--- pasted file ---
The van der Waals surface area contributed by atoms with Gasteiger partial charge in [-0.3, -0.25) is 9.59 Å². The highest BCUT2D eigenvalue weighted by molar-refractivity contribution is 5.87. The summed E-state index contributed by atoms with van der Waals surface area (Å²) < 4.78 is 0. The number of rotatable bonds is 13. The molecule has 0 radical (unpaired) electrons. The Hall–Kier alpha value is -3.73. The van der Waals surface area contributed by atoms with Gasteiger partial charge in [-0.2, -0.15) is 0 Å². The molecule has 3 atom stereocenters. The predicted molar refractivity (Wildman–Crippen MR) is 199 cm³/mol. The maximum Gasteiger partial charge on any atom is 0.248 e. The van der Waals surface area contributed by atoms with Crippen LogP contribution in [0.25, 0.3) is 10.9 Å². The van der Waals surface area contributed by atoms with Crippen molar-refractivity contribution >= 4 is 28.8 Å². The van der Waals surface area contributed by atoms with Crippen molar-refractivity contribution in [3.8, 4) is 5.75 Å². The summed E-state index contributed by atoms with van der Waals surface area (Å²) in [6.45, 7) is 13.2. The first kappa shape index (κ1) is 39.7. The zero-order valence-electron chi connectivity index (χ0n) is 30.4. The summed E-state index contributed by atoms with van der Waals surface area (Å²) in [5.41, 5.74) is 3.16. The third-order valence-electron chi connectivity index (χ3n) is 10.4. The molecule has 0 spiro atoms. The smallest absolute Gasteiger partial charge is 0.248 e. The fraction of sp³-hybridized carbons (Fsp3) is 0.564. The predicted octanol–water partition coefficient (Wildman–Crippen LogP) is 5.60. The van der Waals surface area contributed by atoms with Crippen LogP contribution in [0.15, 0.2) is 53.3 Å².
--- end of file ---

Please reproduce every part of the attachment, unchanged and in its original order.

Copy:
The van der Waals surface area contributed by atoms with Gasteiger partial charge in [-0.3, -0.25) is 9.59 Å². The highest BCUT2D eigenvalue weighted by molar-refractivity contribution is 5.87. The summed E-state index contributed by atoms with van der Waals surface area (Å²) < 4.78 is 0. The number of rotatable bonds is 13. The molecule has 0 radical (unpaired) electrons. The Hall–Kier alpha value is -3.73. The van der Waals surface area contributed by atoms with Gasteiger partial charge in [-0.2, -0.15) is 0 Å². The molecule has 3 atom stereocenters. The predicted molar refractivity (Wildman–Crippen MR) is 199 cm³/mol. The maximum Gasteiger partial charge on any atom is 0.248 e. The van der Waals surface area contributed by atoms with Crippen LogP contribution in [0.25, 0.3) is 10.9 Å². The van der Waals surface area contributed by atoms with Crippen molar-refractivity contribution >= 4 is 28.8 Å². The van der Waals surface area contributed by atoms with Crippen molar-refractivity contribution in [3.8, 4) is 5.75 Å². The summed E-state index contributed by atoms with van der Waals surface area (Å²) in [6.45, 7) is 13.2. The first kappa shape index (κ1) is 39.7. The zero-order valence-electron chi connectivity index (χ0n) is 30.4. The summed E-state index contributed by atoms with van der Waals surface area (Å²) in [5.41, 5.74) is 3.16. The third-order valence-electron chi connectivity index (χ3n) is 10.4. The molecule has 0 spiro atoms. The smallest absolute Gasteiger partial charge is 0.248 e. The fraction of sp³-hybridized carbons (Fsp3) is 0.564. The predicted octanol–water partition coefficient (Wildman–Crippen LogP) is 5.60. The van der Waals surface area contributed by atoms with Crippen LogP contribution in [0.15, 0.2) is 53.3 Å².